One of my best friends is transgender. At our school, the policy for bathrooms as it is across Durham Public Schools is that students who are transgender use the teacher bathroom. But this is an issue at many schools due to the lack of teacher bathrooms on all floors of the school.
At our school, we have two teacher bathrooms, both on the first floor. We have three floors. In the sixth grade, students have only one time designated to go to the bathroom without needing a pass or missing class and work time. This time is lunch. Our lunch is on the third floor. This means that if my friend needs to use the bathroom, he needs to walk up and down two flights of stairs.
Gov. Pat McCrory has been making hypocritical statements. A couple months ago he stated that local school districts should be able to make the decision if transgender students and workers can use the bathroom of their gender. Then just recently Charlotte made a decision, and McCrory wrote a letter to the attorney general that made it seem that transgender people who need to use the bathroom are criminals and people who are going to put your children at risk of harm.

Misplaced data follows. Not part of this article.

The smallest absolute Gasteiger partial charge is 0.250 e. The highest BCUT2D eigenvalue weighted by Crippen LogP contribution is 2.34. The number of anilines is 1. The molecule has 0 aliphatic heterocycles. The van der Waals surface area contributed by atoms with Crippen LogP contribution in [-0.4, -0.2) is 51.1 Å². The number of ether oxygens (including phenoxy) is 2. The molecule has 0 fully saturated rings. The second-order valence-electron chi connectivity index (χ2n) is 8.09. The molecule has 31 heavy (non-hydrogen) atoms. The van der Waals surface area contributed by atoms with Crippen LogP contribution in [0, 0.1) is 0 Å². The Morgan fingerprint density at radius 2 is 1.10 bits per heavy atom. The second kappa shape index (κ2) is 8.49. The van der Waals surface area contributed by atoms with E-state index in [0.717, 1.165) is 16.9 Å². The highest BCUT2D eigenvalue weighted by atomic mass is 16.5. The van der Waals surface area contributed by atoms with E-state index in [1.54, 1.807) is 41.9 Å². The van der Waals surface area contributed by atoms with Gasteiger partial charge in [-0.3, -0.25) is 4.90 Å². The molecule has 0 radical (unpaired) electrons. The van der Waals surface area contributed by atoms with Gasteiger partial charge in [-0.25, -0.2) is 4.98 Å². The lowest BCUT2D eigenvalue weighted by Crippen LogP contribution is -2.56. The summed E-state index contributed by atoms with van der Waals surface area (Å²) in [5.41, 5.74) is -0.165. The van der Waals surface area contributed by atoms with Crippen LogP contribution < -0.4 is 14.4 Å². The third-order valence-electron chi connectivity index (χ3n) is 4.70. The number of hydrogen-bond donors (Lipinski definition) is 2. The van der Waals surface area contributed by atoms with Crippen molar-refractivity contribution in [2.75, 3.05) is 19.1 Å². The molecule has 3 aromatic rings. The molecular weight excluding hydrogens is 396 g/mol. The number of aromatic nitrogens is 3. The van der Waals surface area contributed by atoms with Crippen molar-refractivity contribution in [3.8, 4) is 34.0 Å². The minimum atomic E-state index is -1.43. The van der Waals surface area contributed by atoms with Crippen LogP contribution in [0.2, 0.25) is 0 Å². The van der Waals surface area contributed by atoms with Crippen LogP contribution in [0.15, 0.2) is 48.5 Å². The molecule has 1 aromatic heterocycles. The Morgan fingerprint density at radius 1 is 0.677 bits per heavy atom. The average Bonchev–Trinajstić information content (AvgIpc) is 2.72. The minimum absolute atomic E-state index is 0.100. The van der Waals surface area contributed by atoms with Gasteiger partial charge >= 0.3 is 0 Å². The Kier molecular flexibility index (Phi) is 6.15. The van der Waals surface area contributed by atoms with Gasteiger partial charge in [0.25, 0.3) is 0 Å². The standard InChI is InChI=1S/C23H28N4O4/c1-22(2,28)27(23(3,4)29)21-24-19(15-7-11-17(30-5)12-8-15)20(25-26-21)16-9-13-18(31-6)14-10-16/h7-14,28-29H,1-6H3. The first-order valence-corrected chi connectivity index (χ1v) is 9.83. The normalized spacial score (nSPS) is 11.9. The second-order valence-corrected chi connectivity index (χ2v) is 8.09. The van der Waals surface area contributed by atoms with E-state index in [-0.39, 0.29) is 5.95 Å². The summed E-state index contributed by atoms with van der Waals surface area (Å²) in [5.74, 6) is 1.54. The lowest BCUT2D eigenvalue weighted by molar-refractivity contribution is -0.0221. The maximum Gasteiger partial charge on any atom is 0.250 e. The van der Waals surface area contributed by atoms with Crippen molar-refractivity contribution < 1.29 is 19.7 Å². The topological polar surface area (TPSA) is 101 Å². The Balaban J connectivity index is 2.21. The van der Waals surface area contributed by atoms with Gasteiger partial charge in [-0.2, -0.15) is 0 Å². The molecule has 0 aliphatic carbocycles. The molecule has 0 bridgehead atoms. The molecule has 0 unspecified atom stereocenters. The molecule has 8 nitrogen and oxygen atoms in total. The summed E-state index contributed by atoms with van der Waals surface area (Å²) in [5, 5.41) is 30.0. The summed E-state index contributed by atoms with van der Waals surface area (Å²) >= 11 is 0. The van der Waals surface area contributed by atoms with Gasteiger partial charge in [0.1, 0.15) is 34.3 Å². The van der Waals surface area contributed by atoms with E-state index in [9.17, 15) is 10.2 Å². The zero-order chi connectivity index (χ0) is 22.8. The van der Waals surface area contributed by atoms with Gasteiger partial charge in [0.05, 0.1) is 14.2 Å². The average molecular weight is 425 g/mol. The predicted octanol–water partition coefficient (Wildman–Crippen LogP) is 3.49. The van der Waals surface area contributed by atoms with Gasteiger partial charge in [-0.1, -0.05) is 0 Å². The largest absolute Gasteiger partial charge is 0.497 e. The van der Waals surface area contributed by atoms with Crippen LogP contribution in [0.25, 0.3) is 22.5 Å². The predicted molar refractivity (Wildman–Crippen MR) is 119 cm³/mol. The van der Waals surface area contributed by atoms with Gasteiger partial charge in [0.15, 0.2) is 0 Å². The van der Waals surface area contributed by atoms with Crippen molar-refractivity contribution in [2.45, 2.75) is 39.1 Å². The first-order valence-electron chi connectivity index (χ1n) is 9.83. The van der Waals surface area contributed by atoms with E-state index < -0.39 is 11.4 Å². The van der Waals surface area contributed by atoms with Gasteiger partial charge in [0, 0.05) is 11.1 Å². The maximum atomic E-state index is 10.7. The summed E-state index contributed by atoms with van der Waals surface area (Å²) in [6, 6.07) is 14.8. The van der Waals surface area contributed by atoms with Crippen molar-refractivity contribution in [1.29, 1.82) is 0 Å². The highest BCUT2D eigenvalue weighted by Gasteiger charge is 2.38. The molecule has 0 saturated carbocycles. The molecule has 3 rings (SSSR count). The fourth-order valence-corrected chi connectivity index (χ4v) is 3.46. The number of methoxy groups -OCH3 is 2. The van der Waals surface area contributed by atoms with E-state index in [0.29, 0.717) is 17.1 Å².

He used firm statements like “disregard the safety and privacy concerns of parents and students.” Another strong statement was, “This will remove local districts’ flexibility and force the federal government’s views on all of our schools.” Then he stated, “Let’s defend our schools and protect the autonomy of our local school districts.” This letter is showing McCrory’s hypocrisy. Now, many people have a similar opinion to McCrory’s, and this opinion is that it puts cisgender people at risk. They say that some people may pretend to be transgender just to “stalk” people in the bathroom.
Never miss a local story.
My response is that maybe someone might do this, but he or she will be caught, and some people just need to use the bathroom.
I don’t think that it is very fair to force people to go all the way to a bathroom two stories up just because they aren’t biologically a boy or girl. May this bring to light inequalities that face our world and show that, as young as middle school students are, we can make a difference.
Joanna de Andrade, 11, is a sixth-grader at Lakewood Montessori Middle School in Durham.